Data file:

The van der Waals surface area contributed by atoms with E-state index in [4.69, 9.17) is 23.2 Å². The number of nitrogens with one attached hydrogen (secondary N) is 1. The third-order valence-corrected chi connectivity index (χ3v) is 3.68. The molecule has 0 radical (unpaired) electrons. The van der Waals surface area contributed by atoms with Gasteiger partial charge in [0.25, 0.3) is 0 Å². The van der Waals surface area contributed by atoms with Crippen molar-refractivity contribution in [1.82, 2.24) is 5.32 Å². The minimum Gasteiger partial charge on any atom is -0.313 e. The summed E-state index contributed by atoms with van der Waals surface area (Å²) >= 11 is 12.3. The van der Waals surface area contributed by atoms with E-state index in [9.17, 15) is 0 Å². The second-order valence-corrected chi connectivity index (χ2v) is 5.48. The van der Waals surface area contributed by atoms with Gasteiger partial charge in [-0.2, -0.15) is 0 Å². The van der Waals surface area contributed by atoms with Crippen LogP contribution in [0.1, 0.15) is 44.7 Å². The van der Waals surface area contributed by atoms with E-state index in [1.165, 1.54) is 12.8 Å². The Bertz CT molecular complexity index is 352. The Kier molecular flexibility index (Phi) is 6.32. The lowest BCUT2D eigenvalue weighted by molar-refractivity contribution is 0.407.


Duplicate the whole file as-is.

The van der Waals surface area contributed by atoms with E-state index in [4.69, 9.17) is 23.2 Å². The number of nitrogens with one attached hydrogen (secondary N) is 1. The third-order valence-corrected chi connectivity index (χ3v) is 3.68. The molecule has 0 radical (unpaired) electrons. The van der Waals surface area contributed by atoms with Gasteiger partial charge in [0.25, 0.3) is 0 Å². The van der Waals surface area contributed by atoms with Crippen molar-refractivity contribution in [1.82, 2.24) is 5.32 Å². The minimum Gasteiger partial charge on any atom is -0.313 e. The summed E-state index contributed by atoms with van der Waals surface area (Å²) >= 11 is 12.3. The van der Waals surface area contributed by atoms with E-state index in [9.17, 15) is 0 Å². The second-order valence-corrected chi connectivity index (χ2v) is 5.48. The van der Waals surface area contributed by atoms with Gasteiger partial charge in [-0.2, -0.15) is 0 Å². The van der Waals surface area contributed by atoms with Crippen LogP contribution in [0.1, 0.15) is 44.7 Å². The van der Waals surface area contributed by atoms with E-state index in [1.165, 1.54) is 12.8 Å². The Bertz CT molecular complexity index is 352. The Kier molecular flexibility index (Phi) is 6.32. The lowest BCUT2D eigenvalue weighted by molar-refractivity contribution is 0.407.